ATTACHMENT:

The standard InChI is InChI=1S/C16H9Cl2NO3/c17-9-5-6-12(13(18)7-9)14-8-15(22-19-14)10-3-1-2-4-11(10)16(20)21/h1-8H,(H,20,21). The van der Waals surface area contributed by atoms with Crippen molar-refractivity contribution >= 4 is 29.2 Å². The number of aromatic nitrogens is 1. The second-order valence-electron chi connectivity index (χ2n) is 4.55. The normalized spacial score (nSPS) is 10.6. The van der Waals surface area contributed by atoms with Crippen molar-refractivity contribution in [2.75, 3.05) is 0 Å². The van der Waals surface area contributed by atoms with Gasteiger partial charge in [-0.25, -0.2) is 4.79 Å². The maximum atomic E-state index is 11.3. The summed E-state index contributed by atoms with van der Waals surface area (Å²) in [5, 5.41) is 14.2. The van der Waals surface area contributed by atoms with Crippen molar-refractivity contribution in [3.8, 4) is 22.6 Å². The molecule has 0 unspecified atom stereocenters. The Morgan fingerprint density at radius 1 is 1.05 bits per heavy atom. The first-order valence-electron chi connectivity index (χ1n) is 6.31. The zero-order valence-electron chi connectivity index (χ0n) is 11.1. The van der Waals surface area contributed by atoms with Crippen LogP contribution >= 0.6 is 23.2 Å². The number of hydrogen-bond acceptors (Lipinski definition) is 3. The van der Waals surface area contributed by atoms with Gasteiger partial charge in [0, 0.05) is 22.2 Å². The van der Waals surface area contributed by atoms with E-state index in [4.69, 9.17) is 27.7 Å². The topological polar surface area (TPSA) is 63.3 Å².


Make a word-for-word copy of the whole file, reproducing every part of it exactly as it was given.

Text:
The standard InChI is InChI=1S/C16H9Cl2NO3/c17-9-5-6-12(13(18)7-9)14-8-15(22-19-14)10-3-1-2-4-11(10)16(20)21/h1-8H,(H,20,21). The van der Waals surface area contributed by atoms with Crippen molar-refractivity contribution >= 4 is 29.2 Å². The number of aromatic nitrogens is 1. The second-order valence-electron chi connectivity index (χ2n) is 4.55. The normalized spacial score (nSPS) is 10.6. The van der Waals surface area contributed by atoms with Crippen molar-refractivity contribution in [2.75, 3.05) is 0 Å². The van der Waals surface area contributed by atoms with Gasteiger partial charge in [-0.25, -0.2) is 4.79 Å². The maximum atomic E-state index is 11.3. The summed E-state index contributed by atoms with van der Waals surface area (Å²) in [5, 5.41) is 14.2. The van der Waals surface area contributed by atoms with Crippen molar-refractivity contribution in [3.8, 4) is 22.6 Å². The molecule has 0 unspecified atom stereocenters. The Morgan fingerprint density at radius 1 is 1.05 bits per heavy atom. The first-order valence-electron chi connectivity index (χ1n) is 6.31. The zero-order valence-electron chi connectivity index (χ0n) is 11.1. The van der Waals surface area contributed by atoms with Crippen LogP contribution >= 0.6 is 23.2 Å². The number of hydrogen-bond acceptors (Lipinski definition) is 3. The van der Waals surface area contributed by atoms with Gasteiger partial charge in [0, 0.05) is 22.2 Å². The van der Waals surface area contributed by atoms with E-state index in [4.69, 9.17) is 27.7 Å². The topological polar surface area (TPSA) is 63.3 Å².